John Paul II speaks of the “economistic” premises favored by the liberal mentality, and the disproportionate advantages this confers on owners of property as opposed to the workers “on the grounds that human work is solely an instrument of production, and that capital is the basis, efficient factor and purpose of production.” (paragraph 8) He connects the ideology of liberalism with capitalism specifically (paragraph 11) and calls for “the definite conviction of the primacy of the person over things, and of human labour over capital as a whole collection of means of production.” (paragraph 13)

The program offered by the Church differs radically from Marxism, and “at the same time it differs from the programme of capitalism practiced by liberalism and by the political systems inspired by it. In the latter case, the difference consists in the way the right to ownership or property is understood. Christian tradition has never upheld this right as absolute and untouchable. On the contrary, it has always understood this right within the broader context of the right common to all to use the goods of the whole of creation: the right to private property is subordinated to the right to common use, to the fact that goods are meant for everyone.” (paragraph 14)

Notably, John Paul II also produced Centesimus Annus, which commemorates the 100th year after Rerum Novarum. Yet in regard to our current subject, it merely echoes what has been said in Laborem Exercens, acknowledging that markets have their use, while at the same time taking pains to show that their proper use if not found in either capitalism or socialism. Both of these, by their materialistic, mechanistic premises have no way of accounting for the entirety of human needs (Centesimus Annus, 34). Catholic Social Teaching seeks to foster cooperation, and John Paul II believed that Liberalism and Marxism both rejected this principle (Centesimus Annus, 60).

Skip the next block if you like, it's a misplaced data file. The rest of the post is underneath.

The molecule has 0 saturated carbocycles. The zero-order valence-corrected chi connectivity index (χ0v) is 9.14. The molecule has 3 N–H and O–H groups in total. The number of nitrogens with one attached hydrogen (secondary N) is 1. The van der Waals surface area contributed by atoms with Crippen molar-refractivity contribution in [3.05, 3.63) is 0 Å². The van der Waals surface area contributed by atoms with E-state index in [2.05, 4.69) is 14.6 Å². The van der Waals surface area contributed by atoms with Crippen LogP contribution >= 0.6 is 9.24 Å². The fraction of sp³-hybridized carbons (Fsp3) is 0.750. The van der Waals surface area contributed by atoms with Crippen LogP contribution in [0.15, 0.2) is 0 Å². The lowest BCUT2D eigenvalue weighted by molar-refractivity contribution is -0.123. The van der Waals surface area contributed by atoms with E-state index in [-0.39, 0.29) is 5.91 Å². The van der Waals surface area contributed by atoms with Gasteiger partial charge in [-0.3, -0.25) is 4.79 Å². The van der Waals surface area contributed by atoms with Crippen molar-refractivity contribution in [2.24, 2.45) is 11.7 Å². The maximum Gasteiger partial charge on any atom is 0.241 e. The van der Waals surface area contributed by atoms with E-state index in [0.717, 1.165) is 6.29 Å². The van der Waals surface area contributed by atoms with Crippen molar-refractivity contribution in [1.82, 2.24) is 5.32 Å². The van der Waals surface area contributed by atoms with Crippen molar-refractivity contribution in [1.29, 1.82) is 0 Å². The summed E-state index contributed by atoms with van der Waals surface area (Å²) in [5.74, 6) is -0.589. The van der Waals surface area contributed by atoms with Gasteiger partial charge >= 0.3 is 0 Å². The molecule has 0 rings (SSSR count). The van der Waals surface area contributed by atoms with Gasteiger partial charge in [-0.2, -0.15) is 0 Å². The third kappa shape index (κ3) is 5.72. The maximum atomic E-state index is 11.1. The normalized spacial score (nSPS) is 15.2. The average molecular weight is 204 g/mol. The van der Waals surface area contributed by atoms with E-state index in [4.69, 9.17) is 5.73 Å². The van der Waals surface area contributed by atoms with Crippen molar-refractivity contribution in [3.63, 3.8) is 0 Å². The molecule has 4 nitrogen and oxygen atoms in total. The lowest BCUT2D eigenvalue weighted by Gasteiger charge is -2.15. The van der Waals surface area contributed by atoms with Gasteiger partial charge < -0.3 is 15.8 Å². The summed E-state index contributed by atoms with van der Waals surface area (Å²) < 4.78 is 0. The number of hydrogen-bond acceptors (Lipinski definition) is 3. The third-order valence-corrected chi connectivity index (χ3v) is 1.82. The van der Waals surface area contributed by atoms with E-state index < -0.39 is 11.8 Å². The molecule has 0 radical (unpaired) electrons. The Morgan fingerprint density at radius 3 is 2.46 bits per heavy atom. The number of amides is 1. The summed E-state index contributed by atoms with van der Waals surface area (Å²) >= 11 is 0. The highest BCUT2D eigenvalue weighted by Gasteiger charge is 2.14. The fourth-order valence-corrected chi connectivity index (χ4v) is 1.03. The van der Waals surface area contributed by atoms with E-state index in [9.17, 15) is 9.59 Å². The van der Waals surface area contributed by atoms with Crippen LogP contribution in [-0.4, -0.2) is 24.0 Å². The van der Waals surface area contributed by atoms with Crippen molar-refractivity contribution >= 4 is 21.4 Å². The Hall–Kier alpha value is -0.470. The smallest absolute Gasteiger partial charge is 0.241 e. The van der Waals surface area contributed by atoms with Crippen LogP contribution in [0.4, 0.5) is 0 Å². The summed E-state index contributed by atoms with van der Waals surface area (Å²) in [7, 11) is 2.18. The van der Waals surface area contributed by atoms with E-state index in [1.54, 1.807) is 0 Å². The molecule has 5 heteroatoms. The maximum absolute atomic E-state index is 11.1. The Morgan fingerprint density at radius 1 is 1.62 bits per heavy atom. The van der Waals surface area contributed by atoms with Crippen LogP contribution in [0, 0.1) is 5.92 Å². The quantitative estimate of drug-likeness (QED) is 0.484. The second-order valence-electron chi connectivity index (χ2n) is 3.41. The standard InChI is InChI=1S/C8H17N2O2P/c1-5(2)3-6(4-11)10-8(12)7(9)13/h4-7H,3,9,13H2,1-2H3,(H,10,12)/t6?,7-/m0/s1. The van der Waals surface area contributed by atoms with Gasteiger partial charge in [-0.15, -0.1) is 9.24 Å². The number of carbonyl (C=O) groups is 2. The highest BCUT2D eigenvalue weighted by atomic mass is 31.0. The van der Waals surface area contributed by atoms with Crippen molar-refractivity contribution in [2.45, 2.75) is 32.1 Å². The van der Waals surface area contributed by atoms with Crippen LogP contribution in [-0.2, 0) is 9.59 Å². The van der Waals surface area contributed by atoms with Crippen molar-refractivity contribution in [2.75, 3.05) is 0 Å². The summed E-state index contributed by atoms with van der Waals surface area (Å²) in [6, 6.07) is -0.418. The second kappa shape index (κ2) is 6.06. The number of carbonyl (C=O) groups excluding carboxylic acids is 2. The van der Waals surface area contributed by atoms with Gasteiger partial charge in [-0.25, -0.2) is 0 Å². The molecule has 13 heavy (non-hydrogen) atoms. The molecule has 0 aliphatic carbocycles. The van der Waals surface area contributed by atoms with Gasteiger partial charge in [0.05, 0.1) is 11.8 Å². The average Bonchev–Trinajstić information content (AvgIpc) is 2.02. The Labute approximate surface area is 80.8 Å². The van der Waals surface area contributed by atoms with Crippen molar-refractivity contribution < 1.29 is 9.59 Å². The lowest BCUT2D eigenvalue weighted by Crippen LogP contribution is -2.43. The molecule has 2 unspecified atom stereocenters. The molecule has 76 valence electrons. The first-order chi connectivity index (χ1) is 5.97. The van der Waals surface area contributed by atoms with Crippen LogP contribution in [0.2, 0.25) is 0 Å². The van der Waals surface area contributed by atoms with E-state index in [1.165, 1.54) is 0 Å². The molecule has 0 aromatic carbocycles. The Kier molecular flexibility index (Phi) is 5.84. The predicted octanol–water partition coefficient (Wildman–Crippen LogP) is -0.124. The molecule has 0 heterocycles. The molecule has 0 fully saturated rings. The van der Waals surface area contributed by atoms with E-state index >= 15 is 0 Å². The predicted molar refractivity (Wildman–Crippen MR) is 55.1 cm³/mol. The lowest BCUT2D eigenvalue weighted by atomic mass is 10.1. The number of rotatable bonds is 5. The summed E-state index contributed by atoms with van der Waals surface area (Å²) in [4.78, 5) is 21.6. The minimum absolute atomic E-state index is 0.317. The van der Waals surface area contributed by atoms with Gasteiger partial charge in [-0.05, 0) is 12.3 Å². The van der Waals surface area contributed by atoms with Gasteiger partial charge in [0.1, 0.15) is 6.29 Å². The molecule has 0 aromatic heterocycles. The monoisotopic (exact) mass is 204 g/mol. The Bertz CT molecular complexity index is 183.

Caritas in Veritate (2009)

Lastly, we come to the late pontiff Benedict XVI, and we find a final affirmation of the negative nature of liberalism in the eyes of the Church. In Caritas in Veritate Benedict speaks on multiple occasions of “liberalization” and its doctrine of self-interest:

“Today the material resources available for rescuing these peoples from poverty are potentially greater than before, but they have ended up largely in the hands of people from developed countries, who have benefited more from the liberalization that has occurred in the mobility of capital and labour. The world-wide diffusion of forms of prosperity should not therefore be held up by projects that are self-centered, protectionist or at the service of private interests.” (Caritas in Veritate, 42)

If we were to expand our study to include, not only specific references to liberalism, but also included references to the tenets of liberalism (market autonomy, non-interference, and the unqualified justice of free contracts between employer and employee), then the size of this study would have increased exponentially. Here, rather, we’ll just include one final citation from this recent letter:

“The conviction that man is self-sufficient and can successfully eliminate the evil present in history by his own action alone has led him to confuse happiness and salvation with immanent forms of material prosperity and social action. Then, the conviction that the economy must be autonomous, that it must be shielded from “influences” of a moral character, has led man to abuse the economic process in a thoroughly destructive way. In the long term, these convictions have led to economic, social and political systems that trample upon personal and social freedom, and are therefore unable to deliver the justice that they promise.” (Caritas in Veritate, 34)

Rather than continue at length, the interested reader is also encouraged to reference the Compendium of the Social Doctrine of the Church, which is easily accessible online. Specifically sections 91, 312, 361, which mention liberalism and the liberalization of markets, never in a positive light.

My hope in sharing this essay is that, although my voice and interpretations have been unavoidably present, the citations of Church documents will speak even louder, drowning out my own voice so as to convey unambiguously to the answers to the questions: “What is Liberalism, after all?” and “What does the Church really say about it?”

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Last modified on Saturday, April 11, 2015